The theory lockdep comes up with is as follows:
      
       (1) If the pagefault handler decides it needs to read pages from AFS, it
           calls AFS with mmap_sem held and AFS begins an AF_RXRPC call, but
           creating a call requires the socket lock:
      
      	mmap_sem must be taken before sk_lock-AF_RXRPC
      
       (2) afs_open_socket() opens an AF_RXRPC socket and binds it.  rxrpc_bind()
           binds the underlying UDP socket whilst holding its socket lock.
           inet_bind() takes its own socket lock:
      
      	sk_lock-AF_RXRPC must be taken before sk_lock-AF_INET
      
       (3) Reading from a TCP socket into a userspace buffer might cause a fault
           and thus cause the kernel to take the mmap_sem, but the TCP socket is
           locked whilst doing this:
      
      	sk_lock-AF_INET must be taken before mmap_sem
      
      However, lockdep's theory is wrong in this instance because it deals only
      with lock classes and not individual locks.  The AF_INET lock in (2) isn't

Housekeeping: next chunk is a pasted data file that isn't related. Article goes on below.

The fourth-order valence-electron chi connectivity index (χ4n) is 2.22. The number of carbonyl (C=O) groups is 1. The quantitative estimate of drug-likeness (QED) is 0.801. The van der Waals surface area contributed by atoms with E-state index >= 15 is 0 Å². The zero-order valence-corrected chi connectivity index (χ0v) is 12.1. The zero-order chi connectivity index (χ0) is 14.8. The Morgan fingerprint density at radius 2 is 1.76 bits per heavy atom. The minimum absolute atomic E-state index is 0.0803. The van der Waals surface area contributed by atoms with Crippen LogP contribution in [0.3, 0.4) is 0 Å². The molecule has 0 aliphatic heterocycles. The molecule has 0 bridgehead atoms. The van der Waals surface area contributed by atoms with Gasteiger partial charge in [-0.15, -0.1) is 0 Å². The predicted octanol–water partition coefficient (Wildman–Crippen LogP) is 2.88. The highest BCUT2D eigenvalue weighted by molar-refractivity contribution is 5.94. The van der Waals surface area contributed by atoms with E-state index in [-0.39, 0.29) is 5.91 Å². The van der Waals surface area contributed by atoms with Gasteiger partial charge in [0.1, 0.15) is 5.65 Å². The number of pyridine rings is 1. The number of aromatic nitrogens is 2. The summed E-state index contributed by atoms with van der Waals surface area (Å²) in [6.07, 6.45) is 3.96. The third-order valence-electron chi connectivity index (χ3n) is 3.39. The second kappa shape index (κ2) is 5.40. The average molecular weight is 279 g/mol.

really equivalent to the AF_INET lock in (3) as the former deals with a
      socket entirely internal to the kernel that never sees userspace.  This is
      a limitation in the design of lockdep.
      
      Fix the general case by:
      
       (1) Double up all the locking keys used in sockets so that one set are
           used if the socket is created by userspace and the other set is used
           if the socket is created by the kernel.
      
       (2) Store the kern parameter passed to sk_alloc() in a variable in the
           sock struct (sk_kern_sock).  This informs sock_lock_init(),
           sock_init_data() and sk_clone_lock() as to the lock keys to be used.
      
           Note that the child created by sk_clone_lock() inherits the parent's
           kern setting.
      
       (3) Add a 'kern' parameter to ->accept() that is analogous to the one
           passed in to ->create() that distinguishes whether kernel_accept() or
           sys_accept4() was the caller and can be passed to sk_alloc().
      
           Note that a lot of accept functions merely dequeue an already
           allocated socket.  I haven't touched these as the new socket already
           exists before we get the parameter.
      
           Note also that there are a couple of places where I've made the accepted
           socket unconditionally kernel-based:
      
      	irda_accept()
      	rds_rcp_accept_one()